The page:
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Severe exacerbation of Crohn’s disease during sunitinib treatment

Boers-Sonderen, Marye J.a; Mulder, Sasja F.a; Nagtegaal, Iris D.b; Jacobs, Joannes F.M.a,c,d; Wanten, Geert J.e; Hoentjen, Franke; van Herpen, Carla M.a

European Journal of Gastroenterology & Hepatology: February 2014 - Volume 26 - Issue 2 - p 234–236
doi: 10.1097/MEG.0b013e328365ac54
Case Reports

Sunitinib is a multiple tyrosine kinase inhibitor of the vascular endothelial growth factor and platelet-derived growth factor pathway and inhibits angiogenesis, cell proliferation, and tumor cell invasion, and stimulates apoptosis. Treatment with sunitinib in first-line metastatic renal cell carcinoma improves progression-free survival and overall survival compared with interferon-α. Crohn’s disease is characterized by chronic immune-mediated intestinal inflammation. Although the exact pathogenesis of Crohn’s disease remains unknown, the involvement of angiogenesis is acknowledged. It is unknown whether sunitinib interferes with the natural course of Crohn’s disease. We describe a patient with metastatic renal cell carcinoma and a history of Crohn’s disease who was treated with sunitinib and developed a severe exacerbation of Crohn’s disease. After rechallenge with sunitinib, a second exacerbation occurred. We therefore conclude that angiogenesis inhibitors should be administered with care in patients with a history of Crohn’s disease.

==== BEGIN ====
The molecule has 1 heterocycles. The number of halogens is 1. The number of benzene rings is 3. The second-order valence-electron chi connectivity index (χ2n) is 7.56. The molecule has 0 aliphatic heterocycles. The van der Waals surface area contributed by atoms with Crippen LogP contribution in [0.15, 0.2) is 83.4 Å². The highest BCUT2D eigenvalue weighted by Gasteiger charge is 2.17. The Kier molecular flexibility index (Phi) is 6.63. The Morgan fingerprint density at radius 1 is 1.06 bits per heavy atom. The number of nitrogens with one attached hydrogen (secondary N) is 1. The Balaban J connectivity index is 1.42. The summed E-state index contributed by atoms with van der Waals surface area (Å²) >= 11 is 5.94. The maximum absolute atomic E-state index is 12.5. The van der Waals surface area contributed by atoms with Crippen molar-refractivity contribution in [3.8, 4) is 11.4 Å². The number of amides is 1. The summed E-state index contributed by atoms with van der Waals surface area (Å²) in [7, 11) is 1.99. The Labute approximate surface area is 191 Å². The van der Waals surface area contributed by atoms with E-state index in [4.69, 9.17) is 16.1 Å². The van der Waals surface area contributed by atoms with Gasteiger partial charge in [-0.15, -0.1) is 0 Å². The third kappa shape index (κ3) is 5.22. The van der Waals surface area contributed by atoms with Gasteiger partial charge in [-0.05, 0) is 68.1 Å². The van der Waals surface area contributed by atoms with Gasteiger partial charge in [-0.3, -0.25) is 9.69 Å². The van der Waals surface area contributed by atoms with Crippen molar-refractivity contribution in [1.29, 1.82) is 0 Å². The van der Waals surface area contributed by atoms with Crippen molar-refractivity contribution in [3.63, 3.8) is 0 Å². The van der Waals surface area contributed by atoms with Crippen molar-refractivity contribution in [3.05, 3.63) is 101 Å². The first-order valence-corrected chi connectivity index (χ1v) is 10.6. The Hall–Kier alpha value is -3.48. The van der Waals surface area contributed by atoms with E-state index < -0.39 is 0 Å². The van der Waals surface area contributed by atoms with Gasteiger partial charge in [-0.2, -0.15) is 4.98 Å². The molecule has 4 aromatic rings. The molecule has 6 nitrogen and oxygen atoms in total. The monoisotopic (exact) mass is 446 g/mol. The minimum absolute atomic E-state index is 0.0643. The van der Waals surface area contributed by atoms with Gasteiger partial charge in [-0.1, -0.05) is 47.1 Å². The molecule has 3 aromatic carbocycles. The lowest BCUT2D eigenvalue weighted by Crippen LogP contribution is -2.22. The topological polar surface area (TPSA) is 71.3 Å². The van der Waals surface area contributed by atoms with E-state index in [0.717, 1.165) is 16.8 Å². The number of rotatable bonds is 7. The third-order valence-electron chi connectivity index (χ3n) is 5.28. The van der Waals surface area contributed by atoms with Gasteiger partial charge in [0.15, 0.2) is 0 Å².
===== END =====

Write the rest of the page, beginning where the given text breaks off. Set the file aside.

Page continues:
Departments of aMedical Oncology


cTumor Immunology

dLaboratory Medicine

eGastroenterology, Radboud University Nijmegen Medical Centre, Nijmegen, The Netherlands

Correspondence to Marye J. Boers-Sonderen, MD, Department of Medical Oncology (452), Radboud University Nijmegen Medical Centre, PO Box 9101, 6500 HB Nijmegen, The Netherlands Tel: +31 24 3610353; fax: +31 24 3540788; e-mail:

Received June 12, 2013

Accepted August 7, 2013

© 2014 Wolters Kluwer Health | Lippincott Williams & Wilkins